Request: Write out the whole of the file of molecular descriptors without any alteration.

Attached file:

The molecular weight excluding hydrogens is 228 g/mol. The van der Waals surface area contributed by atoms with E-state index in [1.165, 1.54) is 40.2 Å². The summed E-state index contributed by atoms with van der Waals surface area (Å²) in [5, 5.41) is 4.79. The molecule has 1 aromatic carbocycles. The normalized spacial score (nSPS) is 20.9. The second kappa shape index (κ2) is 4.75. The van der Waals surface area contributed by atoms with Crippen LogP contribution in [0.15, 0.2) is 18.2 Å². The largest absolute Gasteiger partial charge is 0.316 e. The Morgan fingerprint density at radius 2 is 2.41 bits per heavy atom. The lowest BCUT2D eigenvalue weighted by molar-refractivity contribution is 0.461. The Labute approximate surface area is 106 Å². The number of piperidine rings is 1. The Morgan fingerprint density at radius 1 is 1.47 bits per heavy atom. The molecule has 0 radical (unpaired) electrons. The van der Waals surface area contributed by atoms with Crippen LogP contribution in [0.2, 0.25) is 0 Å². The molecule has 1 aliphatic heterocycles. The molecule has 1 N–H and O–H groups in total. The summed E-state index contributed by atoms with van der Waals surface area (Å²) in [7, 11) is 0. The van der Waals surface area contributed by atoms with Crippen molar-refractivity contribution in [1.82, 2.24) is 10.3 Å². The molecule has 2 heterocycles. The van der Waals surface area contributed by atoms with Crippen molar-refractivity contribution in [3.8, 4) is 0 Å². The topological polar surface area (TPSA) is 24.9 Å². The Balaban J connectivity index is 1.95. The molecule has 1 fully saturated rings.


The molecular weight excluding hydrogens is 228 g/mol. The van der Waals surface area contributed by atoms with E-state index in [1.165, 1.54) is 40.2 Å². The summed E-state index contributed by atoms with van der Waals surface area (Å²) in [5, 5.41) is 4.79. The molecule has 1 aromatic carbocycles. The normalized spacial score (nSPS) is 20.9. The second kappa shape index (κ2) is 4.75. The van der Waals surface area contributed by atoms with Crippen LogP contribution in [0.15, 0.2) is 18.2 Å². The largest absolute Gasteiger partial charge is 0.316 e. The Morgan fingerprint density at radius 2 is 2.41 bits per heavy atom. The lowest BCUT2D eigenvalue weighted by molar-refractivity contribution is 0.461. The Labute approximate surface area is 106 Å². The number of piperidine rings is 1. The Morgan fingerprint density at radius 1 is 1.47 bits per heavy atom. The molecule has 0 radical (unpaired) electrons. The van der Waals surface area contributed by atoms with Crippen LogP contribution in [0.2, 0.25) is 0 Å². The molecule has 1 aliphatic heterocycles. The molecule has 1 N–H and O–H groups in total. The summed E-state index contributed by atoms with van der Waals surface area (Å²) in [7, 11) is 0. The van der Waals surface area contributed by atoms with Crippen molar-refractivity contribution in [1.82, 2.24) is 10.3 Å². The molecule has 2 heterocycles. The van der Waals surface area contributed by atoms with Crippen molar-refractivity contribution in [3.8, 4) is 0 Å². The topological polar surface area (TPSA) is 24.9 Å². The Balaban J connectivity index is 1.95. The molecule has 1 fully saturated rings.